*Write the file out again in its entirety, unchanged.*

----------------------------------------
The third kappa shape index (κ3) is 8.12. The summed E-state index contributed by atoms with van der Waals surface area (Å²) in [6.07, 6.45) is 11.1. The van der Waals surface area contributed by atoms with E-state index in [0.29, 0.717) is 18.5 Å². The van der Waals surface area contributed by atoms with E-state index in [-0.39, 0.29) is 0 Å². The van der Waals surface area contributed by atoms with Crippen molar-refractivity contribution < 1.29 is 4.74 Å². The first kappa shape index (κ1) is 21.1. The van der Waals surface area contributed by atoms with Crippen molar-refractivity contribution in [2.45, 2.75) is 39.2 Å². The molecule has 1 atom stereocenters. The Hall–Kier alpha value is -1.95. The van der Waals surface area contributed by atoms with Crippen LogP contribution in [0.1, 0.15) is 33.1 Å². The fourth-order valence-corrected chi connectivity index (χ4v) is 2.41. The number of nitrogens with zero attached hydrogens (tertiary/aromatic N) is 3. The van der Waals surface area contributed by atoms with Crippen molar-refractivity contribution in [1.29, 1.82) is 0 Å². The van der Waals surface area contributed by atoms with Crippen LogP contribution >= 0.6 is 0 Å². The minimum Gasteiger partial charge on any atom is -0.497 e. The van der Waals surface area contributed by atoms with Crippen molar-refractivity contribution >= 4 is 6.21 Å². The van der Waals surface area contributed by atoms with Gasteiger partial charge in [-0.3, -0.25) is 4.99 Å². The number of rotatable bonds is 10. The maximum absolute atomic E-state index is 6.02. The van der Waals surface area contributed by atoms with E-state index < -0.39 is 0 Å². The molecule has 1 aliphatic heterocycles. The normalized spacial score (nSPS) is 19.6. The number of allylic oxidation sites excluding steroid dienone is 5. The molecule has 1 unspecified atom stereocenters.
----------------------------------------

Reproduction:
The third kappa shape index (κ3) is 8.12. The summed E-state index contributed by atoms with van der Waals surface area (Å²) in [6.07, 6.45) is 11.1. The van der Waals surface area contributed by atoms with E-state index in [0.29, 0.717) is 18.5 Å². The van der Waals surface area contributed by atoms with E-state index in [-0.39, 0.29) is 0 Å². The van der Waals surface area contributed by atoms with Crippen molar-refractivity contribution < 1.29 is 4.74 Å². The first kappa shape index (κ1) is 21.1. The van der Waals surface area contributed by atoms with Crippen molar-refractivity contribution in [2.45, 2.75) is 39.2 Å². The molecule has 1 atom stereocenters. The Hall–Kier alpha value is -1.95. The van der Waals surface area contributed by atoms with Crippen LogP contribution in [0.1, 0.15) is 33.1 Å². The fourth-order valence-corrected chi connectivity index (χ4v) is 2.41. The number of nitrogens with zero attached hydrogens (tertiary/aromatic N) is 3. The van der Waals surface area contributed by atoms with Crippen molar-refractivity contribution in [1.29, 1.82) is 0 Å². The van der Waals surface area contributed by atoms with Crippen LogP contribution >= 0.6 is 0 Å². The minimum Gasteiger partial charge on any atom is -0.497 e. The van der Waals surface area contributed by atoms with Crippen molar-refractivity contribution >= 4 is 6.21 Å². The van der Waals surface area contributed by atoms with Gasteiger partial charge in [-0.3, -0.25) is 4.99 Å². The number of rotatable bonds is 10. The maximum absolute atomic E-state index is 6.02. The van der Waals surface area contributed by atoms with E-state index < -0.39 is 0 Å². The molecule has 1 aliphatic heterocycles. The normalized spacial score (nSPS) is 19.6. The number of allylic oxidation sites excluding steroid dienone is 5. The molecule has 1 unspecified atom stereocenters.